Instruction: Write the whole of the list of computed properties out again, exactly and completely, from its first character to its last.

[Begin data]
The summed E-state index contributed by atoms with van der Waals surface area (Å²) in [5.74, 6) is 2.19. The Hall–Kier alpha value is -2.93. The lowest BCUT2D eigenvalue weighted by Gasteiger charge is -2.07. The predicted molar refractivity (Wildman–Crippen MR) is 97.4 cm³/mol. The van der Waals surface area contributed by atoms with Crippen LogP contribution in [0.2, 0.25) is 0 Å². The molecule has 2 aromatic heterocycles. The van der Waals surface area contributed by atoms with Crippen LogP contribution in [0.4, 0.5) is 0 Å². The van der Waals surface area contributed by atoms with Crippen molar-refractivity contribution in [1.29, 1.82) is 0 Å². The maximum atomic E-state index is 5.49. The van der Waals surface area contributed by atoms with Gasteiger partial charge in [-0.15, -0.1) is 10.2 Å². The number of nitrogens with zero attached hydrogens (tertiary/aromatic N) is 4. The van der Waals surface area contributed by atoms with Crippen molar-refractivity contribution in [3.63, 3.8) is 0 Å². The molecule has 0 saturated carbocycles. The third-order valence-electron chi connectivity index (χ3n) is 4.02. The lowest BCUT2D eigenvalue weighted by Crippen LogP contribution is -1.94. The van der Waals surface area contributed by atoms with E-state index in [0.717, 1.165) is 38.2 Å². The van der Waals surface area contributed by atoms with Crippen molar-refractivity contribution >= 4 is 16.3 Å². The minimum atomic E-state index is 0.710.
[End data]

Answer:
The summed E-state index contributed by atoms with van der Waals surface area (Å²) in [5.74, 6) is 2.19. The Hall–Kier alpha value is -2.93. The lowest BCUT2D eigenvalue weighted by Gasteiger charge is -2.07. The predicted molar refractivity (Wildman–Crippen MR) is 97.4 cm³/mol. The van der Waals surface area contributed by atoms with Crippen LogP contribution in [0.2, 0.25) is 0 Å². The molecule has 2 aromatic heterocycles. The van der Waals surface area contributed by atoms with Crippen LogP contribution in [0.4, 0.5) is 0 Å². The van der Waals surface area contributed by atoms with Crippen molar-refractivity contribution in [1.29, 1.82) is 0 Å². The maximum atomic E-state index is 5.49. The van der Waals surface area contributed by atoms with Gasteiger partial charge in [-0.15, -0.1) is 10.2 Å². The number of nitrogens with zero attached hydrogens (tertiary/aromatic N) is 4. The van der Waals surface area contributed by atoms with Crippen molar-refractivity contribution in [3.63, 3.8) is 0 Å². The molecule has 0 saturated carbocycles. The third-order valence-electron chi connectivity index (χ3n) is 4.02. The lowest BCUT2D eigenvalue weighted by Crippen LogP contribution is -1.94. The van der Waals surface area contributed by atoms with E-state index in [0.717, 1.165) is 38.2 Å². The van der Waals surface area contributed by atoms with Crippen molar-refractivity contribution >= 4 is 16.3 Å². The minimum atomic E-state index is 0.710.